Welcome to our new Magazine format! All new content will now be brought to you in this easy, new format. All our older content can still be found by scrolling below. Simply click the ">" to start the magazine and navigate via your arrow keys.

Friday, May 8, 2009

EZ Preparedness Recipes

I thought I’d give you a break today from all of the preparedness “thinking.” So today I’m simply providing you with two yummy recipes – Spam Friend Rice and Mexi-Cincy Chili – that you can easily make from what’s in your cupboards right now. Hopefully, knowing that you can make use of what you’ve got on hand (or can at least easily have on hand) will lessen any anxiety you may have in surviving a disruption to your regular way of life.

Spam Fried Rice

This recipe is an ideal use of Spam, the meat that seems to store as long as a Twinkie. And it’s an easy “dump” kind of recipe. Don’t shy away from this recipe just because it has Spam in it. If you don’t tell anyone, I’m certain they will never crinkle their nose to the Spam notion. J

Note: If you elect to make it as a non-food storage meal, you can use 8 to 10 ounces of boneless, diced pork chops and add a couple of stalks of sliced green onions (white and green portion) and use frozen peas instead.

As a food-storage meal, you can also substitute the Spam for canned chicken or canned baby shrimp too, if you prefer.

1 12 oz can of Spam, cut into small square pieces
2 teaspoons of olive oil
1 package (6.2 oz.) of Rice-A-Roni Fried Rice flavor (The store brands work just as well for this recipe) 2 cups of water
1 can of peas - drained

Soy sauce for serving (optional)
  • Place the oil in a large skillet or Dutch oven. And heat it over medium-high heat. Add the Spam pieces and cook, stirring until the Spam is browned a bit, 2-3 minutes.
  • Add the Rice-a-Roni including the seasoning contents. Pour in 2 cups of water and stir to loosen the brown bits from the bottom of the pan. Let the mixture come to a boil, then reduce heat to medium-low and cover. Let simmer for 15 minutes.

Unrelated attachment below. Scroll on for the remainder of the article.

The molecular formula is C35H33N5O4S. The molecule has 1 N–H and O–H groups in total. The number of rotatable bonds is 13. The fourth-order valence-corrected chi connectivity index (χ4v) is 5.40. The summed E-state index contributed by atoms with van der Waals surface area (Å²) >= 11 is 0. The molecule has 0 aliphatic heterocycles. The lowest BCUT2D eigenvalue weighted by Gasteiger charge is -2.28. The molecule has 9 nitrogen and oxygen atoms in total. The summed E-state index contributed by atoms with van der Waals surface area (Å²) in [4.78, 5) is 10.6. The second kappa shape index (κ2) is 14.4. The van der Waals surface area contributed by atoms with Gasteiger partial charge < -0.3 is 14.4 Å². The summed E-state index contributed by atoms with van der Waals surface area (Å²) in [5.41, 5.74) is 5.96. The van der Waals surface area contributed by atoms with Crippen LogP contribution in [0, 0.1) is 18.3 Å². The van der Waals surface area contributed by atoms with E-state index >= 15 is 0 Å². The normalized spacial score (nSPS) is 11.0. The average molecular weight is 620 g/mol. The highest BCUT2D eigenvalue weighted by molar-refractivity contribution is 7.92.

• Add the peas and warm a bit longer, 3-5 minutes. Serve at once with soy sauce as desired.

Fuel conservation note: If you merely heat up the pan enough to bring the water to boiling, you needn’t continue to cook it on your fuel source. You can merely let the dish set for a while (about 30 – 45 minutes) and let it naturally absorb the water. The Spam is safe to eat whether it’s heated or not.

Mexi-Cincy Chili

This “chili” dish is actually served on top of cooked spaghetti. It’s commonly served this way in Cincinnati, OH. The chocolate ingredient is a take-off of Mexican mole’ cooking. It is often served with black beans instead of or in addition to beef, and is usually accompanied by shredded cheddar cheese on top. If you don’t have real cheese on hand in your food storage, you can also use Velveeta on top for serving.

cincy-chili21 can of canned beef (about 16 ounces)

1 tablespoon of granulated onion

2 tablespoons of minced garlic

2 cans of diced tomatoes. (You can use stewed tomatoes as well)

1 8 oz. can of tomato sauce

1 cup of water

2 tablespoons of chili powder

1 tablespoon of unsweetened cocoa powder

½ teaspoon of ground cinnamon

¼ teaspoon of ground allspice

8 - 10 oz. of cooked and drained spaghetti

  • Sautee the beef, onion and garlic in your intended cooking pan (pressure cooker or Dutch oven). Cook and stir with a wooden spoon to break up the lumps and until the beef is heated through (about 4-5 minutes). Add the tomatoes and their liquid, water, tomato sauce, chili powder, cinnamon, cocoa, and all spice. If you’re cooking this in a Dutch oven, simply cook it low and slow for about 8 hours stirring occasionally.
  • If you’re cooking this in a pressure cooker, cover and bring the cooker to low pressure. Cook for about 30 minutes for maximum flavor. You can use the quick release method when the time is up.
  • Top the spaghetti with your cooked mixture and enjoy!

Be Safe and Be Prepared—Kellene

Copyright 2009 Kellene Bishop. All rights reserved.
You are welcome to repost this information so long as it is credited to Kellene Bishop.

Original: http://preparednesspro.wordpress.com/2009/04/04/ez-preparedness-recipes/

Pressure Cooking Pot Roast

pot-roast2Last Friday I elected to nurture an injury with some real, home cooked food. I was really craving a pot roast, but didn’t want to put the traditional time and energy into it. So what did I do? I talked my assistant through the step-by-step process of making a yummy pot roast in under an hour! And it was so good, my husband finished it off before I had a chance to have seconds (darn it).